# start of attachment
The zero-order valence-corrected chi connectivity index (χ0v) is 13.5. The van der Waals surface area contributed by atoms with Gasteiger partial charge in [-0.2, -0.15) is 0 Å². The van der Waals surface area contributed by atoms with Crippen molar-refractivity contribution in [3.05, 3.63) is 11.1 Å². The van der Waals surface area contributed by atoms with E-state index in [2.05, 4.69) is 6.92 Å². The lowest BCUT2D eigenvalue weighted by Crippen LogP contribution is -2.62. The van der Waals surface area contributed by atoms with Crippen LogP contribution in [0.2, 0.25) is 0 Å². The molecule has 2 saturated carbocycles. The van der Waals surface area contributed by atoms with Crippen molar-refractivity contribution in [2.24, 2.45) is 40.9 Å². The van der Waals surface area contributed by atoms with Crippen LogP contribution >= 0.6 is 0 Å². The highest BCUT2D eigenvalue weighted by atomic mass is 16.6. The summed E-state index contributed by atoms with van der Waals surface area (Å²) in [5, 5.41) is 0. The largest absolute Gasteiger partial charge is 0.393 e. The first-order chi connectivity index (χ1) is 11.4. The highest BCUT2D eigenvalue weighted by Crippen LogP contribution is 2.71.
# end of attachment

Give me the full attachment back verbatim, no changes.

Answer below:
The zero-order valence-corrected chi connectivity index (χ0v) is 13.5. The van der Waals surface area contributed by atoms with Gasteiger partial charge in [-0.2, -0.15) is 0 Å². The van der Waals surface area contributed by atoms with Crippen molar-refractivity contribution in [3.05, 3.63) is 11.1 Å². The van der Waals surface area contributed by atoms with E-state index in [2.05, 4.69) is 6.92 Å². The lowest BCUT2D eigenvalue weighted by Crippen LogP contribution is -2.62. The van der Waals surface area contributed by atoms with Crippen LogP contribution in [0.2, 0.25) is 0 Å². The molecule has 2 saturated carbocycles. The van der Waals surface area contributed by atoms with Crippen molar-refractivity contribution in [2.24, 2.45) is 40.9 Å². The van der Waals surface area contributed by atoms with Crippen LogP contribution >= 0.6 is 0 Å². The highest BCUT2D eigenvalue weighted by atomic mass is 16.6. The summed E-state index contributed by atoms with van der Waals surface area (Å²) in [5, 5.41) is 0. The largest absolute Gasteiger partial charge is 0.393 e. The first-order chi connectivity index (χ1) is 11.4. The highest BCUT2D eigenvalue weighted by Crippen LogP contribution is 2.71.